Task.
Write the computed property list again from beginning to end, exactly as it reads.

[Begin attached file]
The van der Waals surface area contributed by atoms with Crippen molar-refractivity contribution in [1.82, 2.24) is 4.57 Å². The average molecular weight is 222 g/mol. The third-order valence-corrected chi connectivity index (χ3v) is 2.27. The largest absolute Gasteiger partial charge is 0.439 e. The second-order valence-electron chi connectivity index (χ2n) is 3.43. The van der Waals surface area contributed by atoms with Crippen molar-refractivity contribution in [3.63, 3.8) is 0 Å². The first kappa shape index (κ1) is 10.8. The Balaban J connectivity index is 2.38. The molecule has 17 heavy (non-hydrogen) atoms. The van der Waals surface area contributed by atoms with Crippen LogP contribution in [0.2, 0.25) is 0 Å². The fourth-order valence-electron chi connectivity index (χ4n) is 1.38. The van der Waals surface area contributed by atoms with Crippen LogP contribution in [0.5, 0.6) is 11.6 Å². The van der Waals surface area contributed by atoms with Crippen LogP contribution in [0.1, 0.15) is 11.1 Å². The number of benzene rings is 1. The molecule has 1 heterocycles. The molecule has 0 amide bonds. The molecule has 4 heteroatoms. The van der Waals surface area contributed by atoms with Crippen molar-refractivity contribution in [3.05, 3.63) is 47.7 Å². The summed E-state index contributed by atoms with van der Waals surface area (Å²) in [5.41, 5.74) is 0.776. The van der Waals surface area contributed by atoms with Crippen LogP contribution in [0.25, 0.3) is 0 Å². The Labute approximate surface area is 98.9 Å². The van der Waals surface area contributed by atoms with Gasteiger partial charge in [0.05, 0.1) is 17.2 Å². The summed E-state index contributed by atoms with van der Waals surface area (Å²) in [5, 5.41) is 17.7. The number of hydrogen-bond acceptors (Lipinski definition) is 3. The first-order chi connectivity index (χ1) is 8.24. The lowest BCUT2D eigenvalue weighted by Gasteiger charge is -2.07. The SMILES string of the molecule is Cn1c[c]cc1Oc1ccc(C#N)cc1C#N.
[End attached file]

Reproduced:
The van der Waals surface area contributed by atoms with Crippen molar-refractivity contribution in [1.82, 2.24) is 4.57 Å². The average molecular weight is 222 g/mol. The third-order valence-corrected chi connectivity index (χ3v) is 2.27. The largest absolute Gasteiger partial charge is 0.439 e. The second-order valence-electron chi connectivity index (χ2n) is 3.43. The van der Waals surface area contributed by atoms with Crippen molar-refractivity contribution in [3.63, 3.8) is 0 Å². The first kappa shape index (κ1) is 10.8. The Balaban J connectivity index is 2.38. The molecule has 17 heavy (non-hydrogen) atoms. The van der Waals surface area contributed by atoms with Crippen LogP contribution in [0.2, 0.25) is 0 Å². The fourth-order valence-electron chi connectivity index (χ4n) is 1.38. The van der Waals surface area contributed by atoms with Crippen LogP contribution in [0.5, 0.6) is 11.6 Å². The van der Waals surface area contributed by atoms with Crippen LogP contribution in [0.1, 0.15) is 11.1 Å². The number of benzene rings is 1. The molecule has 1 heterocycles. The molecule has 0 amide bonds. The molecule has 4 heteroatoms. The van der Waals surface area contributed by atoms with Crippen molar-refractivity contribution in [3.05, 3.63) is 47.7 Å². The summed E-state index contributed by atoms with van der Waals surface area (Å²) in [5.41, 5.74) is 0.776. The van der Waals surface area contributed by atoms with Crippen LogP contribution in [0.25, 0.3) is 0 Å². The Labute approximate surface area is 98.9 Å². The van der Waals surface area contributed by atoms with Gasteiger partial charge in [0.05, 0.1) is 17.2 Å². The summed E-state index contributed by atoms with van der Waals surface area (Å²) in [5, 5.41) is 17.7. The number of hydrogen-bond acceptors (Lipinski definition) is 3. The first-order chi connectivity index (χ1) is 8.24. The lowest BCUT2D eigenvalue weighted by Gasteiger charge is -2.07. The SMILES string of the molecule is Cn1c[c]cc1Oc1ccc(C#N)cc1C#N.